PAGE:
Page Number: 44-45
Explanation and Analysis:
Chapter 5 Quotes

“Listen to this dumbass question,” [Lexie] groaned, fishing the application from her bag. “Rewrite a famous story from a different perspective. For example, retell The Wizard of Oz from the point of view of the Wicked Witch.”
“How about a fairy tale,” Moody suggested. “‘Cinderella’ from the point of view of the stepsisters.”
“‘Little Red Riding Hood’ as told by the wolf,” Pearl suggested.
“Or ‘Rumplestiltskin,’” Lexie mused. “That miller’s daughter cheated him. He did all that spinning for her and she said she’d give him her baby and then she reneged. Maybe she’s the villain here. She shouldn’t have agreed to give up her baby in the first place, if she didn’t want to.”
“Well,” Mia put in suddenly. “Maybe she didn’t know what she was giving up. Maybe once she saw the baby she changed her mind. Don’t be too quick to judge.”

Related Characters: Mia Warren (speaker), Pearl Warren (speaker), Moody Richardson (speaker), Lexie Richardson (speaker), Bebe Chow, Linda and Mark McCullough
Page Number: 54-55
Explanation and Analysis:
Chapter 6 Quotes

“You see now,” Moody said. “What they’re like.”

Page Number: 64
Explanation and Analysis:

Mia could see there was no point in protesting, that protesting, in fact, would only make things worse and lead to ill will. She had learned that when people were bent on doing something they believed was a good deed, it was usually impossible to dissuade them. Then she imagined herself safely installed in the Richardsons’ kingdom, half obscured in the background, keeping watch over her daughter. Reasserting her presence in her daughter’s life.

Related Characters: Mia Warren (speaker), Pearl Warren, Mrs. Richardson / Elena
Page Number: 70
Explanation and Analysis:
Chapter 9 Quotes

Mia thought suddenly of those moments at the restaurant, after the dinner rush had ended and things were quiet, when Bebe sometimes rested her elbows on the counter and drifted away. Mia understood exactly where she drifted to. To a parent, your child wasn’t just a person: your child was a place, a kind of Narnia, a vast eternal place where the present you were living and the past you remembered and the future you longed for all existed at once. It was a place you could take refuge, if you knew how to get in. And each time you left it, each time your child passed out of your sight, you feared you might never be able to return to that place again.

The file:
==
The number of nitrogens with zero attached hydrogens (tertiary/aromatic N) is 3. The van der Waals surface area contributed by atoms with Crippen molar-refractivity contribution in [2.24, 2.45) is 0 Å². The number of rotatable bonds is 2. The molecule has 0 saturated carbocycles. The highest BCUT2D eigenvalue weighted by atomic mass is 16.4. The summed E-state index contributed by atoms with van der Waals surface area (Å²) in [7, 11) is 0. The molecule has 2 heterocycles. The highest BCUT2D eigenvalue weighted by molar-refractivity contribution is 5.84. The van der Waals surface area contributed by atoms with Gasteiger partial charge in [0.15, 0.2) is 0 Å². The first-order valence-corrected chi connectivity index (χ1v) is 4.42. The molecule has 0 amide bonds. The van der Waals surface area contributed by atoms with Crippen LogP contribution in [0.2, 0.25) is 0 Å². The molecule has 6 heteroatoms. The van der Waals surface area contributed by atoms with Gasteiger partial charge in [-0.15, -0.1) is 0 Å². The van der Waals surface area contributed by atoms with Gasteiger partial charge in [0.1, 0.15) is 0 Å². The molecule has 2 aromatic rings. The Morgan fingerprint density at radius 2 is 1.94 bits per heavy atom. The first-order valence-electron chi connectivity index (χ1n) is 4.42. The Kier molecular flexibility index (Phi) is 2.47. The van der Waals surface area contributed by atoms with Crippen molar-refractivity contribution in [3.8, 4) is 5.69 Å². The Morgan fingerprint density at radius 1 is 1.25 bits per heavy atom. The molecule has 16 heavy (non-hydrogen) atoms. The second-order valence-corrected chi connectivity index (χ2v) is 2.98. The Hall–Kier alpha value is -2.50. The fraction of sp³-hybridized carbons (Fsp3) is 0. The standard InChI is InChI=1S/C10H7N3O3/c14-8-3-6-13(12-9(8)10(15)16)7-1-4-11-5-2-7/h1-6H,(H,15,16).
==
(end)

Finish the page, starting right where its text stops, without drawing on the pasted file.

Page Number: 122
Explanation and Analysis:
Chapter 11 Quotes

“I believe in knowing where your roots lie. That kind of thing shapes your identity so much.”

Related Characters: Mrs. Richardson / Elena (speaker), Pearl Warren
Page Number: 146
Explanation and Analysis:
Chapter 15 Quotes

It had been a long time since her daughter had let her be so close. Parents, she thought, learned to survive touching their children less and less. It was like training yourself to live on the smell of an apple alone, when what you really wanted was to devour it, to sink your teeth into it and consume it, seeds, core, and all.

Related Characters: Mia Warren (speaker), Pearl Warren
Page Number: 248
Explanation and Analysis:
Chapter 17 Quotes

Since the visit to the clinic, Pearl had felt a strange sense of reversal: as if, while she and Lexie slept under the same roof, Lexie had somehow taken her place and she’d taken Lexie’s and they had not quite disentangled.